Your business model describes how your business creates, captures, and delivers value. There are key ingredients that go into its development, including purpose, offerings, strategies, infrastructure, organizational structures, and operational processes and policies.
While there are many factors that go into developing your business model, there is one key ingredient often overlooked by entrepreneurs: Your Inner Entrepreneur.
Entrepreneurs often try to execute a business model that worked for someone else but become easily frustrated when it doesn’t work for them. After hours of trying to execute their model, they wonder why their results aren’t the same. Despite implementing many tactics, the entrepreneur becomes discouraged, worn out, and exasperated.
This dynamic happens when the entrepreneur does not consider how they are naturally hardwired and how their hardwiring impacts the execution of that model. Hardwiring is natural to who you are. It is present just underneath the surface. It determines how you give and receive information and one of the filters through which you see the world. If you have taken any number of behavior-based tools, such as DISC or Meyers Briggs, you probably have some insight into your natural hardwiring.
When working with my clients, one of the first steps is to help them understand their unique hardwiring. After explaining components that make up a person’s hardwiring during a recent 3-day intensive live event, one of my clients approached me. With a big grin on his face, he remarked that what he learned in just one hour explained why he and his brother didn’t connect on many things for the last 50 years. He now had a brand new insight and adjusted the way he delivered information so he could communicate much more effectively.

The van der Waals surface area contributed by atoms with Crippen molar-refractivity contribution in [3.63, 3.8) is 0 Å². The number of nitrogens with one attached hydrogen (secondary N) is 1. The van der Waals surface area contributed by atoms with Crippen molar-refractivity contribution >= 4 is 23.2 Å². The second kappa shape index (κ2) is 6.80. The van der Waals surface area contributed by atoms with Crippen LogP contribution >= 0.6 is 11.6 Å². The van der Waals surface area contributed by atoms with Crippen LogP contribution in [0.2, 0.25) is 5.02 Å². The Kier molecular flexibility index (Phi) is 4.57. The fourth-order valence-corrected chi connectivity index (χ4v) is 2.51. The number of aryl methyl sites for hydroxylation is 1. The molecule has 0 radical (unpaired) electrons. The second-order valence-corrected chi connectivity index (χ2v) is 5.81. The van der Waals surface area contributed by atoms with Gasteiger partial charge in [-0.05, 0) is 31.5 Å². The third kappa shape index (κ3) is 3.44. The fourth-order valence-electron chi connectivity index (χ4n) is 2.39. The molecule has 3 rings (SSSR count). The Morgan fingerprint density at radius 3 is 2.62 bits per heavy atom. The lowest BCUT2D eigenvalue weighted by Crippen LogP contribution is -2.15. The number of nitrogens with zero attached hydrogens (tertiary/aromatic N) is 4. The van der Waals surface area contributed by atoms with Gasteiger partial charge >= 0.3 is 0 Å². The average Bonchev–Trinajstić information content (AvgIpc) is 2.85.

Another entrepreneur had a business where he fixed computers. As you can imagine, it was very detailed work. However, this entrepreneur loved the part of his job where he hunted down the next business deal. He was consistently energized by that kind of activity. So when he came back to his business and was working on the detailed parts of his business, he often procrastinated. He also had to summon up a lot of energy to perform this detail and routine work. It was no wonder that he had a hard time staying focused and his results suffered. He was trying to execute a business model that was not congruent with his hard wiring (part of his Inner Entrepreneur). To a person who is energized by new ideas and needs to be consistently challenged, the execution of the routine part of his business model was boring to him yielding less-than-favorable financial results.
The activities that energized him were a clue to aligning his natural hardwiring and the execution of his business model. Once he created awareness of how his natural hardwiring influenced his execution of that model, he made a few modifications.
He shifted the way he worked and created a crew of people who enjoyed the detailed work, but didn’t like hunting down new business as much as he did. Armed with this new perspective, he built a compatible business model that worked for him, utilized his crew’s innate hardwiring and strengths, and better served his clients.
One small change to your business model and how you execute that model can be the difference between standing still or utilizing your innate strengths to build a business that works!